Motoneurons differ in the behaviours they control and their vulnerability to disease and ageing. For example, brainstem motoneurons such as hypoglossal motoneurons (HMs) are involved in licking, suckling, swallowing, respiration, and vocalization. In contrast spinal motoneurons (SMs) innervating the limbs are involved in postural and locomotor tasks requiring higher loads and lower movement velocities. Surprisingly, the properties of these two motoneuron pools have not been directly compared even though studies on HMs predominate in the literature compared to SMs, especially for adult animals. Here, we used whole cell patch clamp recording to compare the electrophysiological properties of HMs and SMs in age-matched neonatal mice (P7-10). Passive membrane properties were remarkably similar in HMs and SMs and afterhyperpolarization properties did not differ markedly between the two populations. HMs had narrower action potentials (AP), and a faster upstroke on their APs compared to SMs. Furthermore, HMs discharged APs at higher frequencies in response to both step and ramp current injection than SMs. Therefore, while HMs and SMs have similar passive properties, they differ in their response to similar levels of depolarizing current. This suggests each population possess differing suites of ion channels that allow them to discharge at rates matched to the different mechanical properties of the muscle fibers that drive their distinct motor functions.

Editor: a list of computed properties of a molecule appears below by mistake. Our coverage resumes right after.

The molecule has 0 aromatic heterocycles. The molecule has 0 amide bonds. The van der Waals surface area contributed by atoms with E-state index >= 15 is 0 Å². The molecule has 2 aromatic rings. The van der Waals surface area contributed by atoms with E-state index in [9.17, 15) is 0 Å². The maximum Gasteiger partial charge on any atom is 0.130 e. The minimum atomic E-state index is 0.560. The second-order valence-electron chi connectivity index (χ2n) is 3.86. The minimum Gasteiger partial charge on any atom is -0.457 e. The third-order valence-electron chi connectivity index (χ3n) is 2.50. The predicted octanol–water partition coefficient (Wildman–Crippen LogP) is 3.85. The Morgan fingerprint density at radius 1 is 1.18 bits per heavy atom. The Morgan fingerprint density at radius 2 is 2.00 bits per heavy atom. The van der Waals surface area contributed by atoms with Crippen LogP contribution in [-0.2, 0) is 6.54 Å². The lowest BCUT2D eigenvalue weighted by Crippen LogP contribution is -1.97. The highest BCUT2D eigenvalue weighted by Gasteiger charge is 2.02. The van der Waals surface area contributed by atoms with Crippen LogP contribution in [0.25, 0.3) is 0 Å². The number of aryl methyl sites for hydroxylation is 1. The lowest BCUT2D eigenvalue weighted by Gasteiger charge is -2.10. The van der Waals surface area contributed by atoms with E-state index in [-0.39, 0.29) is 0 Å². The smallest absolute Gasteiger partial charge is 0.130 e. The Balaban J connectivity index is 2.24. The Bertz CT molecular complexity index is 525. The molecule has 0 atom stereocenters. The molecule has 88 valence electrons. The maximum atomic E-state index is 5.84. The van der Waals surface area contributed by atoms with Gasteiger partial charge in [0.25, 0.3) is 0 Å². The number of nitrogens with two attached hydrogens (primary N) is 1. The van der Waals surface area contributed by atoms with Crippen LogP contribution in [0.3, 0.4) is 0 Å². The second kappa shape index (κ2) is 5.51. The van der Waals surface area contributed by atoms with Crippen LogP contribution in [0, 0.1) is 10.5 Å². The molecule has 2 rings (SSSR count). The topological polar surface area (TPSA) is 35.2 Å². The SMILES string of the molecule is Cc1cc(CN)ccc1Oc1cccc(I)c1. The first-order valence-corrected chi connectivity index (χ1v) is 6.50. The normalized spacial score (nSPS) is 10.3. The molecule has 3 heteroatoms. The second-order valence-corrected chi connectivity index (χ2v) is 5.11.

- patch clamp
- action potential
- Copyright © 2015, Journal of Neurophysiology